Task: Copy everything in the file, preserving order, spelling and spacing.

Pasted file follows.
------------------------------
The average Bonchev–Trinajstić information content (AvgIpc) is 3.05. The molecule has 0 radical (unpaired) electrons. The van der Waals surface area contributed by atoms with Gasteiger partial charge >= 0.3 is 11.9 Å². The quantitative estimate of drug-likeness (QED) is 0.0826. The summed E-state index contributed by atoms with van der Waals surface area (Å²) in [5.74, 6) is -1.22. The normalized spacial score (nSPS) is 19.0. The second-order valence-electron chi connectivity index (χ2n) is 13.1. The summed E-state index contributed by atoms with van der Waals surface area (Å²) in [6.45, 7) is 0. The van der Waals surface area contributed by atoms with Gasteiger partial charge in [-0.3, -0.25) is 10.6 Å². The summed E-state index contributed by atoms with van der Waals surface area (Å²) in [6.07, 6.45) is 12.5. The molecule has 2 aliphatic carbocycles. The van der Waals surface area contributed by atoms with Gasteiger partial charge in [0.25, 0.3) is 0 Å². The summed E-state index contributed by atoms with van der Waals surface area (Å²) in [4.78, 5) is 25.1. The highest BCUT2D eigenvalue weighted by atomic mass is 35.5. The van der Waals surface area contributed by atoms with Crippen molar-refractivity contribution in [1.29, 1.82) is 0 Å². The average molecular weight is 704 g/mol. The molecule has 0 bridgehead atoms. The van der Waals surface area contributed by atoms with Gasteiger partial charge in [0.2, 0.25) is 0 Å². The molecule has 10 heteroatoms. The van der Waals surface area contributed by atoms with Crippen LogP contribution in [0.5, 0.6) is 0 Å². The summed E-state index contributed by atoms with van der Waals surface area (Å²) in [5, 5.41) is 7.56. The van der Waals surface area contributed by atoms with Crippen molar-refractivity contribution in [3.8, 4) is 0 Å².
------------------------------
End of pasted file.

The average Bonchev–Trinajstić information content (AvgIpc) is 3.05. The molecule has 0 radical (unpaired) electrons. The van der Waals surface area contributed by atoms with Gasteiger partial charge >= 0.3 is 11.9 Å². The quantitative estimate of drug-likeness (QED) is 0.0826. The summed E-state index contributed by atoms with van der Waals surface area (Å²) in [5.74, 6) is -1.22. The normalized spacial score (nSPS) is 19.0. The second-order valence-electron chi connectivity index (χ2n) is 13.1. The summed E-state index contributed by atoms with van der Waals surface area (Å²) in [6.45, 7) is 0. The van der Waals surface area contributed by atoms with Gasteiger partial charge in [-0.3, -0.25) is 10.6 Å². The summed E-state index contributed by atoms with van der Waals surface area (Å²) in [6.07, 6.45) is 12.5. The molecule has 2 aliphatic carbocycles. The van der Waals surface area contributed by atoms with Gasteiger partial charge in [0.25, 0.3) is 0 Å². The summed E-state index contributed by atoms with van der Waals surface area (Å²) in [4.78, 5) is 25.1. The highest BCUT2D eigenvalue weighted by atomic mass is 35.5. The van der Waals surface area contributed by atoms with Crippen molar-refractivity contribution in [1.29, 1.82) is 0 Å². The average molecular weight is 704 g/mol. The molecule has 0 bridgehead atoms. The van der Waals surface area contributed by atoms with Gasteiger partial charge in [0.2, 0.25) is 0 Å². The molecule has 10 heteroatoms. The van der Waals surface area contributed by atoms with Crippen LogP contribution in [0.5, 0.6) is 0 Å². The summed E-state index contributed by atoms with van der Waals surface area (Å²) in [5, 5.41) is 7.56. The van der Waals surface area contributed by atoms with Crippen molar-refractivity contribution in [3.8, 4) is 0 Å².